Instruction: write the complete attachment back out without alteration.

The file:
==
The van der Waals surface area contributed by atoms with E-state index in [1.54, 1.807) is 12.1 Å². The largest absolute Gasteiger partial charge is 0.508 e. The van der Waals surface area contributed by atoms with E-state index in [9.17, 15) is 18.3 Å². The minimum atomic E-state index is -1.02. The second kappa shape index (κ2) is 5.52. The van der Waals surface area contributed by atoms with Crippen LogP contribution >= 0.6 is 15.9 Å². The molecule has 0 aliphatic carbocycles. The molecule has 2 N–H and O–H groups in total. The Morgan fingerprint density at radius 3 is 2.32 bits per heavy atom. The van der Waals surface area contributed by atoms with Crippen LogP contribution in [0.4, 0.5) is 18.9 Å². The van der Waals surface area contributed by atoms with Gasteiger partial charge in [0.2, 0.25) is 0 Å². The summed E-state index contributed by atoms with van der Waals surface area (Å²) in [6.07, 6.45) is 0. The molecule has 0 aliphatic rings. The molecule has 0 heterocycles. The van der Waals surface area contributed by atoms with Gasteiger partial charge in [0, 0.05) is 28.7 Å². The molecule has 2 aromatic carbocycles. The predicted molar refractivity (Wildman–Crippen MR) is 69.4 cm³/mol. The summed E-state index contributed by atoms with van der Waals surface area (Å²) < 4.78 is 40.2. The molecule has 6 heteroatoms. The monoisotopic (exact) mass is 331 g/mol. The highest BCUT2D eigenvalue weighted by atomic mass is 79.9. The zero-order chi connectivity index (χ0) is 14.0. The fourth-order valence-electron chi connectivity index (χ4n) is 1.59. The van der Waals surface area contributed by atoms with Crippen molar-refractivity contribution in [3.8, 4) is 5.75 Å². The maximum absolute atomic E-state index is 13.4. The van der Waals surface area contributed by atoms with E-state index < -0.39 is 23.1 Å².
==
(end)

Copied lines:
The van der Waals surface area contributed by atoms with E-state index in [1.54, 1.807) is 12.1 Å². The largest absolute Gasteiger partial charge is 0.508 e. The van der Waals surface area contributed by atoms with E-state index in [9.17, 15) is 18.3 Å². The minimum atomic E-state index is -1.02. The second kappa shape index (κ2) is 5.52. The van der Waals surface area contributed by atoms with Crippen LogP contribution >= 0.6 is 15.9 Å². The molecule has 0 aliphatic carbocycles. The molecule has 2 N–H and O–H groups in total. The Morgan fingerprint density at radius 3 is 2.32 bits per heavy atom. The van der Waals surface area contributed by atoms with Crippen LogP contribution in [0.4, 0.5) is 18.9 Å². The van der Waals surface area contributed by atoms with Gasteiger partial charge in [0.2, 0.25) is 0 Å². The summed E-state index contributed by atoms with van der Waals surface area (Å²) in [6.07, 6.45) is 0. The molecule has 0 aliphatic rings. The molecule has 0 heterocycles. The van der Waals surface area contributed by atoms with Gasteiger partial charge in [0, 0.05) is 28.7 Å². The molecule has 2 aromatic carbocycles. The predicted molar refractivity (Wildman–Crippen MR) is 69.4 cm³/mol. The summed E-state index contributed by atoms with van der Waals surface area (Å²) < 4.78 is 40.2. The molecule has 6 heteroatoms. The monoisotopic (exact) mass is 331 g/mol. The highest BCUT2D eigenvalue weighted by atomic mass is 79.9. The zero-order chi connectivity index (χ0) is 14.0. The fourth-order valence-electron chi connectivity index (χ4n) is 1.59. The van der Waals surface area contributed by atoms with Crippen molar-refractivity contribution in [3.8, 4) is 5.75 Å². The maximum absolute atomic E-state index is 13.4. The van der Waals surface area contributed by atoms with E-state index < -0.39 is 23.1 Å².